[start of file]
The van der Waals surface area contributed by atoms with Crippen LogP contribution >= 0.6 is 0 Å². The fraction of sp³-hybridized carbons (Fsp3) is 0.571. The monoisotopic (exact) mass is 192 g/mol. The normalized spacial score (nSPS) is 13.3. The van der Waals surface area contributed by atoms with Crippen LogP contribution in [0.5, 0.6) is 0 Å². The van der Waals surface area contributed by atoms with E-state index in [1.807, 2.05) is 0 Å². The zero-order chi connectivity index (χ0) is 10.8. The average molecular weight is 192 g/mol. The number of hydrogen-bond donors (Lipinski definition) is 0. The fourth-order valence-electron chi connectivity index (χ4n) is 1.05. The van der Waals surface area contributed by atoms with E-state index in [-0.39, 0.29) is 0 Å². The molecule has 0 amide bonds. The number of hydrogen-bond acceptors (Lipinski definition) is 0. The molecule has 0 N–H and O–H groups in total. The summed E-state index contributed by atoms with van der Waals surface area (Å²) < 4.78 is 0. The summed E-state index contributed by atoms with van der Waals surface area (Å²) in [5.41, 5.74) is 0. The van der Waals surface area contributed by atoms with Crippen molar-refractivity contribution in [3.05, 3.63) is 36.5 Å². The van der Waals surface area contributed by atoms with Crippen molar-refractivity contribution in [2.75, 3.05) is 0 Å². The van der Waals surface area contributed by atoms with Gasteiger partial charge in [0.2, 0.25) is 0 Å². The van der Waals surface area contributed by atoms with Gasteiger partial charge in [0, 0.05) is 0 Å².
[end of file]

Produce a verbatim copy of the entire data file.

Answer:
The van der Waals surface area contributed by atoms with Crippen LogP contribution >= 0.6 is 0 Å². The fraction of sp³-hybridized carbons (Fsp3) is 0.571. The monoisotopic (exact) mass is 192 g/mol. The normalized spacial score (nSPS) is 13.3. The van der Waals surface area contributed by atoms with Crippen LogP contribution in [0.5, 0.6) is 0 Å². The van der Waals surface area contributed by atoms with E-state index in [1.807, 2.05) is 0 Å². The zero-order chi connectivity index (χ0) is 10.8. The average molecular weight is 192 g/mol. The number of hydrogen-bond donors (Lipinski definition) is 0. The fourth-order valence-electron chi connectivity index (χ4n) is 1.05. The van der Waals surface area contributed by atoms with E-state index in [-0.39, 0.29) is 0 Å². The molecule has 0 amide bonds. The number of hydrogen-bond acceptors (Lipinski definition) is 0. The molecule has 0 N–H and O–H groups in total. The summed E-state index contributed by atoms with van der Waals surface area (Å²) < 4.78 is 0. The summed E-state index contributed by atoms with van der Waals surface area (Å²) in [5.41, 5.74) is 0. The van der Waals surface area contributed by atoms with Crippen molar-refractivity contribution in [3.05, 3.63) is 36.5 Å². The van der Waals surface area contributed by atoms with Crippen molar-refractivity contribution in [2.75, 3.05) is 0 Å². The van der Waals surface area contributed by atoms with Gasteiger partial charge in [0.2, 0.25) is 0 Å². The van der Waals surface area contributed by atoms with Gasteiger partial charge in [0, 0.05) is 0 Å².